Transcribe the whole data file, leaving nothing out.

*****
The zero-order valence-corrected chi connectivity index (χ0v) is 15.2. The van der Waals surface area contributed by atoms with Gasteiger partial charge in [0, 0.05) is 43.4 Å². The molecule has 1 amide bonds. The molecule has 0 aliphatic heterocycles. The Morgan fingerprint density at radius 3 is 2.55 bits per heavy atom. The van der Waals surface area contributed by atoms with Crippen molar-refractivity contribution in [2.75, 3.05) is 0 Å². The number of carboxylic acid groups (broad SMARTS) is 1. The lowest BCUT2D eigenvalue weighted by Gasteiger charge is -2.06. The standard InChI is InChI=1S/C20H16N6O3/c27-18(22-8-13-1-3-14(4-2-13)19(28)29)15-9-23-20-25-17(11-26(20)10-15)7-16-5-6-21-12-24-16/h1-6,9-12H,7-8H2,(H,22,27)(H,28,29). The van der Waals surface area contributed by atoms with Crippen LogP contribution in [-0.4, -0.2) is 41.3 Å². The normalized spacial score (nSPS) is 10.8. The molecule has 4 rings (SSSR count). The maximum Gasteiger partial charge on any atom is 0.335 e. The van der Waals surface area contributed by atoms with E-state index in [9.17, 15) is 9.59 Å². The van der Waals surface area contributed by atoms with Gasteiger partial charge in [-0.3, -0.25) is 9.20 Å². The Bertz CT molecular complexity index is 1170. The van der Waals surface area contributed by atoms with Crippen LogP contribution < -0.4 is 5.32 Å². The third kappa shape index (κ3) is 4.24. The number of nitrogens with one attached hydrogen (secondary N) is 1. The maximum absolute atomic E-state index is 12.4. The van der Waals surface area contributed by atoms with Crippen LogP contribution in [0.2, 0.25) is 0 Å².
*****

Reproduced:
The zero-order valence-corrected chi connectivity index (χ0v) is 15.2. The van der Waals surface area contributed by atoms with Gasteiger partial charge in [0, 0.05) is 43.4 Å². The molecule has 1 amide bonds. The molecule has 0 aliphatic heterocycles. The Morgan fingerprint density at radius 3 is 2.55 bits per heavy atom. The van der Waals surface area contributed by atoms with Crippen molar-refractivity contribution in [2.75, 3.05) is 0 Å². The number of carboxylic acid groups (broad SMARTS) is 1. The lowest BCUT2D eigenvalue weighted by Gasteiger charge is -2.06. The standard InChI is InChI=1S/C20H16N6O3/c27-18(22-8-13-1-3-14(4-2-13)19(28)29)15-9-23-20-25-17(11-26(20)10-15)7-16-5-6-21-12-24-16/h1-6,9-12H,7-8H2,(H,22,27)(H,28,29). The van der Waals surface area contributed by atoms with Crippen LogP contribution in [-0.4, -0.2) is 41.3 Å². The normalized spacial score (nSPS) is 10.8. The molecule has 4 rings (SSSR count). The maximum Gasteiger partial charge on any atom is 0.335 e. The van der Waals surface area contributed by atoms with E-state index in [9.17, 15) is 9.59 Å². The van der Waals surface area contributed by atoms with Gasteiger partial charge in [-0.3, -0.25) is 9.20 Å². The Bertz CT molecular complexity index is 1170. The van der Waals surface area contributed by atoms with Crippen LogP contribution < -0.4 is 5.32 Å². The third kappa shape index (κ3) is 4.24. The number of nitrogens with one attached hydrogen (secondary N) is 1. The maximum absolute atomic E-state index is 12.4. The van der Waals surface area contributed by atoms with Crippen LogP contribution in [0.2, 0.25) is 0 Å².